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Conservative judge urges Supreme Court to toss Trump from ballot

‘Mr Trump disqualified himself under section 3 (of the Constitution),’ former conservative federal appellate judge J Michael Luttig wrote

Martha McHardy
Wednesday 31 January 2024 19:06 GMT
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Donald Trump disqualified from Colorado's 2024 ballot

A high-profile retired conservative judge has urged the Supreme Court to toss Donald Trump from the ballot amid challenges to his eligibility to run in the 2024 election.

Former federal appellate judge J Michael Luttig accused Mr Trump of engaging in an insurrection following his loss in the 2020 election and argued he should be prevented from holding office.

“Trump incited, and therefore engaged in, an armed insurrection against the constitution’s express and foundational mandates that require the peaceful transfer of executive power to a newly-elected president,” Mr Luttig told the justices in a friend-of-the-court brief filed on Monday.

“In doing so, Mr Trump disqualified himself under section 3 (of the constitution),” he added.

Section 3 of the 14th amendment of the constitution prohibits anyone who “engaged in insurrection or rebellion” from holding public office.

The US Supreme Court has never ruled on section 3 of the 14th amendment, which was adopted in 1868 to prevent confederates from regaining their former government posts after they argued for a breakaway republic, but some Trump supporters have argued the clause is no longer relevant today.

Mr Luttig dismissed this argument in his court brief, arguing that Mr Trump’s efforts to remain in power were more serious than South Carolina’s secession from the union, which led to the Civil War between 1861 and 1865.

J Michael Luttig, former US Court of Appeals judge for the Fourth Circuit, testifies before the House Select Committee to Investigate the January 6 attack on the US Capitol (Getty Images)

“Mr Trump tried to prevent the newly-elected President Biden from governing anywhere in the United States. The South Carolina secession prevented the newly-elected President Lincoln from governing only in that State,” Mr Luttig wrote.

“The threat or use of armed force to prevent a newly-elected President from exercising executive power, whether on December 20, 1860 or January 6, 2021, is an insurrection against the Constitution,” he added.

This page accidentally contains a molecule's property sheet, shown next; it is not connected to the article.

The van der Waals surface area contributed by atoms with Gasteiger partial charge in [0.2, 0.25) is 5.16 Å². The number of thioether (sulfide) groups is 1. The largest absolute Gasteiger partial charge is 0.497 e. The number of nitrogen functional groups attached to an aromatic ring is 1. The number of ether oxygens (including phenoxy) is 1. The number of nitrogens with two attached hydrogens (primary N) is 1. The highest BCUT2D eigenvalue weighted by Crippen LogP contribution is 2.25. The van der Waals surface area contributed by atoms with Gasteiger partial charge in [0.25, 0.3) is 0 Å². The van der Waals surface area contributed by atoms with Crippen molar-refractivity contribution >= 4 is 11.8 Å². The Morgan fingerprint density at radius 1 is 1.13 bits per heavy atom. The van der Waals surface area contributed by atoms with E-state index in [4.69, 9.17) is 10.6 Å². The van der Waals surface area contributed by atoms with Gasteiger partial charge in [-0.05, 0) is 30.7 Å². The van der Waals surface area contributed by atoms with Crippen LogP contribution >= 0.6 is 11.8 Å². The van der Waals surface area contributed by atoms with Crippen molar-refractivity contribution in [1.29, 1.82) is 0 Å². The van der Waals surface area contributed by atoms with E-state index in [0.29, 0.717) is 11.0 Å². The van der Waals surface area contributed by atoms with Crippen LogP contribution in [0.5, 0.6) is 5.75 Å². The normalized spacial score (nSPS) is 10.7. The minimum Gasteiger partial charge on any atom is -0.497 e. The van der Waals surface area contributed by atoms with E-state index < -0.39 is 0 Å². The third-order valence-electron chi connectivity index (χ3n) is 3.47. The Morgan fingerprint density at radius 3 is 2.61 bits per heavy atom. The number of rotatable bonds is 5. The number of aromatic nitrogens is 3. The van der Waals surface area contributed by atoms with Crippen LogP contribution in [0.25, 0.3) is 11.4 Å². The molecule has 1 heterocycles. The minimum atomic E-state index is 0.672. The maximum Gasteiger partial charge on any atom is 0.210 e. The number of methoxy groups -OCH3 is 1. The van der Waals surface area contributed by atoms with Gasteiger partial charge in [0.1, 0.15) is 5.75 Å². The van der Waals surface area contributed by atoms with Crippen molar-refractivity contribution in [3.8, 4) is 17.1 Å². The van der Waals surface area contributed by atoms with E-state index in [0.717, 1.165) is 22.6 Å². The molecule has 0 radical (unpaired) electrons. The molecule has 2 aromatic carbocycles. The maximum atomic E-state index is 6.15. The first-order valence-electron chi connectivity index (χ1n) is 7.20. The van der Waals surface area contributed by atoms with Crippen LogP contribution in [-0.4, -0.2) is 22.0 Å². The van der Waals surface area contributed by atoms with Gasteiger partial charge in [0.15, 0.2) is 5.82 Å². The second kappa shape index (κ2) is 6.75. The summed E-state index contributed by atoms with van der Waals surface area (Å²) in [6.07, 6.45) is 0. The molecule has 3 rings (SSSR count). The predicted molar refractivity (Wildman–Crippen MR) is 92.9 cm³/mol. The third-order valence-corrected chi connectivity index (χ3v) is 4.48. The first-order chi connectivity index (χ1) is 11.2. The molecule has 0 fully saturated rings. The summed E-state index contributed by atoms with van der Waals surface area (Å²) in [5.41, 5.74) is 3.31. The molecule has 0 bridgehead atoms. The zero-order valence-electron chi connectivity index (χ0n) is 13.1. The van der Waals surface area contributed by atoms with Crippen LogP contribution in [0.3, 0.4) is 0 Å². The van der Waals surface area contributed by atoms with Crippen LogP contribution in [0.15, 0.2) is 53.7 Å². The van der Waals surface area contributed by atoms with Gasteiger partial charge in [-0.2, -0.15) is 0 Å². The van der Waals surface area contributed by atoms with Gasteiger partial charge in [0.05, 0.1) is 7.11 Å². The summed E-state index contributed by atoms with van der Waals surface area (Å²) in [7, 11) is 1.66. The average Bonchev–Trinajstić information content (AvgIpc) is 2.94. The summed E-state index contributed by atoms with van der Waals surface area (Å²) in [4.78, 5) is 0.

It is not the first time Mr Luttig has argued the former president incited an insurrection. The former judge played a critical role in the heated fight over the certification of the 2020 presidential election, providing legal arguments to help then-vice president Mike Pence defy Mr Trump’s attempt to overturn the election.

His most recent legal argument came after the Supreme Court in Colorado ruled that the former president is ineligible to run in 2024 because the 14th amendment’s ban on insurrectionists holding office covers his conduct on 6 January, 2021.

Shenna Bellows, Maine’s secretary of state, quickly followed by disqualifying Mr Trump from the ballot for similar reasons. Maine’s Superior Court declined to issue a ruling, awaiting the US Supreme Court’s decision.

Other states have refused to rule on the challenge or declined to remove the former president. Just this week, Illinois’s Board of Elections allowed Mr Trump to remain on the presidential primary ballot, saying they did not believe they had the authority to determine Mr Trump’s eligibility.

Donald Trump has been accused of engaging in an insurrection following his loss in the 2020 election (PA Archive)

The case will now be argued in the US Supreme Court, which is set to decide if the former president has “presidential immunity” from charges connected to his attempts to subvert the outcome of the 2020 presidential election, and therefore cannot be struck from the ballot in Colorado.

Mr Trump has argued as such, but opponents have argued that the former president is attempting to use the constitution as a “get out of jail free card”.

“Trump goes on to argue that even if he did incite the insurrection, well, the constitution doesn’t apply to him. I don’t think that’s right,” Jena Griswold, whose agency runs elections in the state of Colorado, told MSNBC’s The Last Word earlier this month.

Mr Trump has also attempted to wriggle his way out of the charges by arguing that the 14th amendment can only be enforced by Congress after a candidate is elected to office.

In Monday’s brief, Mr Luttig pushed back on this argument, saying that enforcement of the provision is instead within the purview of courts.

Mr Trump’s argument, the brief said, “would deprive voters of the ability to make a truly informed decision, because they could not know if they were voting for someone who cannot serve”.

It continued: “And it would risk chaos as courts litigate whether a newly-inaugurated president is disqualified at the same time the country needs a president to be indisputably occupying the office and making enormously consequential decisions – including as commander-in-chief, appointer of cabinet members, leader of the executive branch, vetoer of bills, etc.”

The brief, which was submitted on behalf of several other notable lawyers, including George Conway, ex-husband of former Trump adviser Kellyanne Conway, also argued that the Supreme Court should examine the issue through a textualist lens, in an appeal to Conservative members of the bench.

“Because section 3 emerged from the hallowed ground of the Civil War, this Court must accord section 3 its fair meaning, not a narrow construction,” the brief said.

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